Padmé Costume: Blouse and Skirt Part 1

(Previous posts: Hairnets and Headband)

This post is about how I researched the blouse and skirt, selected the fabric and embellished it.

After I finished my hairnets and headband in spring of 2015, I decided I was ready to move on to the bigger stuff… the blouse and skirt. I read all about it on Padawan’s Guide, asked some questions and hunted around on the Internet for a while. Originally, Padawan’s Guide recommended getting gold silk chiffon from Thai Silks in California, but Thai Silks no longer has it in gold or any other color except natural white. But, they had this amazing silk chiffon in natural white. It’s $7 a yard which is an unbeatable price for imported silk.

One of my biggest regrets with the costume is that I didn’t do a full circle skirt, despite all the research that says the skirt is a full circle or circle and a half. It would have been expensive for me to buy a pattern, and plus it requires a ton of fabric and leaves a lot of scrap left over. Not very efficient. And, considering that I had no job except for random babysitting jobs at unpredictable times, I was on a budget. So, I only bought 3 yards for the skirt (when I should have done at least 5) and 2 for the blouse (which was barely enough.) The fabric is so beautiful though!


My crinkled silk chiffon in its natural white color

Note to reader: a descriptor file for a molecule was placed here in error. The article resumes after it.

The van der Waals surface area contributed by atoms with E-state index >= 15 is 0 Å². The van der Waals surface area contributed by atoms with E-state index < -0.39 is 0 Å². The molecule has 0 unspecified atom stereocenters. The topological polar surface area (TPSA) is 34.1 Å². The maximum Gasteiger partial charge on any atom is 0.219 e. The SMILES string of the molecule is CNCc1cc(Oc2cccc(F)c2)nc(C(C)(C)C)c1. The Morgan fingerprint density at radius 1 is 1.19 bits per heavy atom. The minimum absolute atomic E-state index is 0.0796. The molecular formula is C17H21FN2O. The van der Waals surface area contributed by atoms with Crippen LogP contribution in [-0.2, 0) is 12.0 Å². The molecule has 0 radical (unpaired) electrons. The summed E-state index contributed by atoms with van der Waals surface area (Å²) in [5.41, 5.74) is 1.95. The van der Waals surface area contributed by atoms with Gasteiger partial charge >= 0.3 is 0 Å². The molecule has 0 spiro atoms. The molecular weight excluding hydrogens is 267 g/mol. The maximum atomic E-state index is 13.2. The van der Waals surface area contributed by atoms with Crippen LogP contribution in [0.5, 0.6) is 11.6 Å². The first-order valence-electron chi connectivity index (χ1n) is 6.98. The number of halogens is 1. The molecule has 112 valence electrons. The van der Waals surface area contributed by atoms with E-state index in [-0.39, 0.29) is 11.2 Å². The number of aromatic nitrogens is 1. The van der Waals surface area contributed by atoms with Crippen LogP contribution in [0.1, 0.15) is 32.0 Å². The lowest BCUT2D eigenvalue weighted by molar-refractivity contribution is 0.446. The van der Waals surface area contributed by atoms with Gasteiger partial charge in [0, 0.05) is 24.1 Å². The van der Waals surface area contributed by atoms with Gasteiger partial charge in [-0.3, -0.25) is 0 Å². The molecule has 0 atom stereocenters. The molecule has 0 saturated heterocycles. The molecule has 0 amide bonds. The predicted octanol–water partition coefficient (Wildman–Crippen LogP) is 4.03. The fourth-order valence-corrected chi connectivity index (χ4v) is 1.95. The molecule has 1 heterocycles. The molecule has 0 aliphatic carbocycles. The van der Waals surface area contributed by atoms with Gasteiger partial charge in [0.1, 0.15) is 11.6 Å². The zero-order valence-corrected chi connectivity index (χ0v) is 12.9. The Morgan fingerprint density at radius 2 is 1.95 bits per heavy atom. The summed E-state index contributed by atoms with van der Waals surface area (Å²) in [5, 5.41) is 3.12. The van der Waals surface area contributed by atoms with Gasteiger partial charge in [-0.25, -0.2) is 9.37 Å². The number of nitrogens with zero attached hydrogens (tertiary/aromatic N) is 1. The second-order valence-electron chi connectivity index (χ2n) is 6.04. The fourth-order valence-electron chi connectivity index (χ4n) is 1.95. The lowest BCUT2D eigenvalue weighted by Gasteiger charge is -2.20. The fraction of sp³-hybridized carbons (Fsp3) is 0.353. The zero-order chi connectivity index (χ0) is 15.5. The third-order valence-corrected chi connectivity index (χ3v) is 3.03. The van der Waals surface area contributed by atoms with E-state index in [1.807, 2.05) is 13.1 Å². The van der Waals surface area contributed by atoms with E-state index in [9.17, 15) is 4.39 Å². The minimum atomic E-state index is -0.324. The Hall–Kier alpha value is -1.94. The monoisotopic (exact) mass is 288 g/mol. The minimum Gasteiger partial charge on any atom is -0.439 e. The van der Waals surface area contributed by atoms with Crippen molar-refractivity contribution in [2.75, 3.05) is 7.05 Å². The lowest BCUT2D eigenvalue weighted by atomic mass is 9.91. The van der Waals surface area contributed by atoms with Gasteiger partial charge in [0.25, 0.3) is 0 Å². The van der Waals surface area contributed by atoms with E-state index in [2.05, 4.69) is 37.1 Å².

Almost completely see-through and weightless and soft, not all scratchy like polyester chiffon I used to work with on another project. It just felt magical to me. Like it wasn’t even fabric…. it was a flower petal or butterfly wing or something. It was so addicting to just keep touching it, feeling that lovely soft, crisp texture…. I could go on.

Then, I had to dye the fabric, since it was a natural white color. This turned out to be super easy, despite all the tutorials that make dyeing look really complicated! I went to the craft store and got two colors of Rit dye- Tan and Golden Yellow. Then, I cut off a small scrap of fabric and cut that into pieces to test with. As I learned over the course of this costume journey, different fabrics dye differently, and silk is one of the easiest fabrics to dye. I practiced by taking a small cup of warm water and adding just a few drops of dye to it, using an eyedropper. Then I let the fabric sit in there for a little while. It would usually take 10-20 minutes for the fabric to dye, since I didn’t use very much dye. Here are my experimental scraps from the dye testing.


My test scraps of silk as I experimented with dyeing

The main problem with dyeing silk is that it shrinks and gets all lumpy and weird when it gets wet. So, I had even more of a constraint on the construction of my blouse and skirt thanks to that. But more on those constraints later.